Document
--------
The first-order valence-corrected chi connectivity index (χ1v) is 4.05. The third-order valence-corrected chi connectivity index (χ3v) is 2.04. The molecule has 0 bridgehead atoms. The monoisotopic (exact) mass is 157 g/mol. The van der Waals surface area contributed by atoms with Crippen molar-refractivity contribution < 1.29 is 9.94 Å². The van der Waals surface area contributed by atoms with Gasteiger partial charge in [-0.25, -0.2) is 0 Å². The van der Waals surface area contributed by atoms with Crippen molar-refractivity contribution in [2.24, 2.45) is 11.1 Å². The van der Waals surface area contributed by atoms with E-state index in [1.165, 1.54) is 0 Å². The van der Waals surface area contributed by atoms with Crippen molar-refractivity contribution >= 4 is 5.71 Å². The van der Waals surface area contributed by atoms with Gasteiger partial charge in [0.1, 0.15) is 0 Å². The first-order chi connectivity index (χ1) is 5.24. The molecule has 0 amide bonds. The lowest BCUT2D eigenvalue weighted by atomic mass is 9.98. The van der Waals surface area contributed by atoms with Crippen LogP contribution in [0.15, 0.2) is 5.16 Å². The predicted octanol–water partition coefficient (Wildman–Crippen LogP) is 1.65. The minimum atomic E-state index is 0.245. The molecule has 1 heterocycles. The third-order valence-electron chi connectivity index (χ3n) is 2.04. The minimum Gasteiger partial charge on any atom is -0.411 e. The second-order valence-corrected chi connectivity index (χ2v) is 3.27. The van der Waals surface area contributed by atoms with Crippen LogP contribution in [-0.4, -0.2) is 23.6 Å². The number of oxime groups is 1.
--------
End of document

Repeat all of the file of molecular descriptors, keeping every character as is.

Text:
The first-order valence-corrected chi connectivity index (χ1v) is 4.05. The third-order valence-corrected chi connectivity index (χ3v) is 2.04. The molecule has 0 bridgehead atoms. The monoisotopic (exact) mass is 157 g/mol. The van der Waals surface area contributed by atoms with Crippen molar-refractivity contribution < 1.29 is 9.94 Å². The van der Waals surface area contributed by atoms with Gasteiger partial charge in [-0.25, -0.2) is 0 Å². The van der Waals surface area contributed by atoms with Crippen molar-refractivity contribution in [2.24, 2.45) is 11.1 Å². The van der Waals surface area contributed by atoms with E-state index in [1.165, 1.54) is 0 Å². The van der Waals surface area contributed by atoms with Crippen molar-refractivity contribution >= 4 is 5.71 Å². The van der Waals surface area contributed by atoms with Gasteiger partial charge in [0.1, 0.15) is 0 Å². The first-order chi connectivity index (χ1) is 5.24. The molecule has 0 amide bonds. The lowest BCUT2D eigenvalue weighted by atomic mass is 9.98. The van der Waals surface area contributed by atoms with Crippen LogP contribution in [0.15, 0.2) is 5.16 Å². The predicted octanol–water partition coefficient (Wildman–Crippen LogP) is 1.65. The minimum atomic E-state index is 0.245. The molecule has 1 heterocycles. The third-order valence-electron chi connectivity index (χ3n) is 2.04. The minimum Gasteiger partial charge on any atom is -0.411 e. The second-order valence-corrected chi connectivity index (χ2v) is 3.27. The van der Waals surface area contributed by atoms with Crippen LogP contribution in [-0.4, -0.2) is 23.6 Å². The number of oxime groups is 1.